Interactions between Project Planning and Complexity/Uncertainty

Date: 15/02/2019

Prepared by: Majed Abdeen

My usual approach when starting any project is to assess and analyse the uncertainty and complexity using the appropriate Tools & Techniques to do so. I faced challenges including meeting the appropriate stakeholders and getting the correct information. Many clients I have worked with, have negated the importance of assessing the uncertainty and complexity, thus they sent whomever was available, rather than the key stakeholders, which then led to project scope creep.

Impacts of uncertainty/complexity on project planning

Uncertainties are inevitable, thus Project Managers must plan appropriately, ensuring the team can manage them. Project planning may take longer/be reworked to prevent project failure from uncertainties/complexities. Plans should be simple and understandable (Giezen, 2012, p. 786). PMs must avoid underestimating complexity, planning for potential budgetary and schedule impacts (Bosch-Rekveldta, et al., 2011, p. 782), and involving others in the planning process. There may be differing views on uncertainty/complexity and potential solutions due to different skills, knowledge and experience (Bosch-Rekveldta, et al., 2011, p. 735) which the PM must harness. Stakeholder engagement must be planned, ensuring commitment (Meredith, et al., 2015, p. 137).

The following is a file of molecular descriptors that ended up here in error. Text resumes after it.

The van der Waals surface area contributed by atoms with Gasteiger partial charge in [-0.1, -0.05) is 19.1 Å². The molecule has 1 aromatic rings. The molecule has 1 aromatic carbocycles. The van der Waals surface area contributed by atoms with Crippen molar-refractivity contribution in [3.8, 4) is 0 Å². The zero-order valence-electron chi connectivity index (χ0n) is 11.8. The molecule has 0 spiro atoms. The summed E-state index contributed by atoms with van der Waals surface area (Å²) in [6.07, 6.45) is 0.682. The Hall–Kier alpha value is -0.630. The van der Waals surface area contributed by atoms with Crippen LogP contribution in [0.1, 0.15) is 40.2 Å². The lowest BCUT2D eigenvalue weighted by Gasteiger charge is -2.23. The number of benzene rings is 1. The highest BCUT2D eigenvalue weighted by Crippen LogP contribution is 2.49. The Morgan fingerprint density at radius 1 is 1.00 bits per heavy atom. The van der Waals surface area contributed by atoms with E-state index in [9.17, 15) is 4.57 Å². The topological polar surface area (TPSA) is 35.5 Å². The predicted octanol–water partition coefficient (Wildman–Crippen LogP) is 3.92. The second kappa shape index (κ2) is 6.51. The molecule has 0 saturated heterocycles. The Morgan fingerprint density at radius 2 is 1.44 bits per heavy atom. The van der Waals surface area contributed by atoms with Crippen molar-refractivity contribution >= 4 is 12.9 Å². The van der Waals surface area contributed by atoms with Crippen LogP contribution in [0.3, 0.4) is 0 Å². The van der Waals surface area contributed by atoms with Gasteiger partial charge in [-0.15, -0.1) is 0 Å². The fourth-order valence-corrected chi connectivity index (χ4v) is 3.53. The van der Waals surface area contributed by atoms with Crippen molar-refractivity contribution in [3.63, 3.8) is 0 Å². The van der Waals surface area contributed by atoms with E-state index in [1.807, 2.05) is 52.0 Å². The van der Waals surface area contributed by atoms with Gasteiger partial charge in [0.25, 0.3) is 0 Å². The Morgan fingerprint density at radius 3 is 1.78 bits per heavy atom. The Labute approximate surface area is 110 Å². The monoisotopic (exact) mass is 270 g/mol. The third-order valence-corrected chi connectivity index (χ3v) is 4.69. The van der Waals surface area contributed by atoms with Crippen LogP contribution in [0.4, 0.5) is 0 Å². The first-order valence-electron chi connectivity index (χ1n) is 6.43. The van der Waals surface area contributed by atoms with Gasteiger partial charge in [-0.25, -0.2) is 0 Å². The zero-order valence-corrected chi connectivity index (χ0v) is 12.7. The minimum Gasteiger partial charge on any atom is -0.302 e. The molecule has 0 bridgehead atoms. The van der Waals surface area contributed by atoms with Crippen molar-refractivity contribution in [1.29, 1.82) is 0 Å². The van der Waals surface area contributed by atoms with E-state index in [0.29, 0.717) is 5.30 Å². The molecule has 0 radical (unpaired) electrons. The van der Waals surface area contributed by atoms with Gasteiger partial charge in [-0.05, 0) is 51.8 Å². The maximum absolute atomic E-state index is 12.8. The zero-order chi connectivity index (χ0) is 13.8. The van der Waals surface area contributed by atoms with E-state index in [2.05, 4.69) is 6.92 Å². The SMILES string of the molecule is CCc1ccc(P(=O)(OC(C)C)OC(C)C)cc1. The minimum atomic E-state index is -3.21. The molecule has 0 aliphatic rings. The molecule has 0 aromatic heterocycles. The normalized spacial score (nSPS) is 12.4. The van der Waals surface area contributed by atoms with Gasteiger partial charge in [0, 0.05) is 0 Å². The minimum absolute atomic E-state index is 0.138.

Planning for Complexity: Key Principles

Consider Uncertainty

Uncertainty must be considered from the outset, with planning beginning early. The project-contract and Project-Charter must be consulted, constraints and complexity/uncertainty sources assessed (Meredith, et al., 2015, p. 134), as the contract can significantly affect these (Bosch-Rekveldta, et al., 2011, p. 731).

Consider Support/Agreement

Project-Stakeholder attitudes/support are key to success but also sources of conflict/uncertainty (Oehmen, et al., 2015, p. 6). Communication is critical; stakeholder engagement, (PMI, 2014, p. 60), responses for resistant stakeholders, and alignment of stakeholder/project goals must be planned (Meredith, et al., 2015, p. 136).

Assess Knowledge and Capability

The team's skills/experience contribute to or eliminate uncertainty/complexity thus the PM must consider/consult the team about project delivery (PMI, 2013, p. 10). The team's abilities/knowledge/experience (PMI, 2014, p. 60) should be evaluated. Consulting and applying lessons learned from previous projects is also essential (PMI, 2014, p. 63).

Tailoring Approach

The development approach must also be chosen carefully to suit the project and the uncertainty/complexity encountered. The life cycle must be appropriate for dealing with uncertainty/complexity and must be tailored to suit (PMI, 2017), with sufficient flexibility and allowances to deal with the risks (Meredith, et al., 2015, pp. 204-205).

Dynamic Planning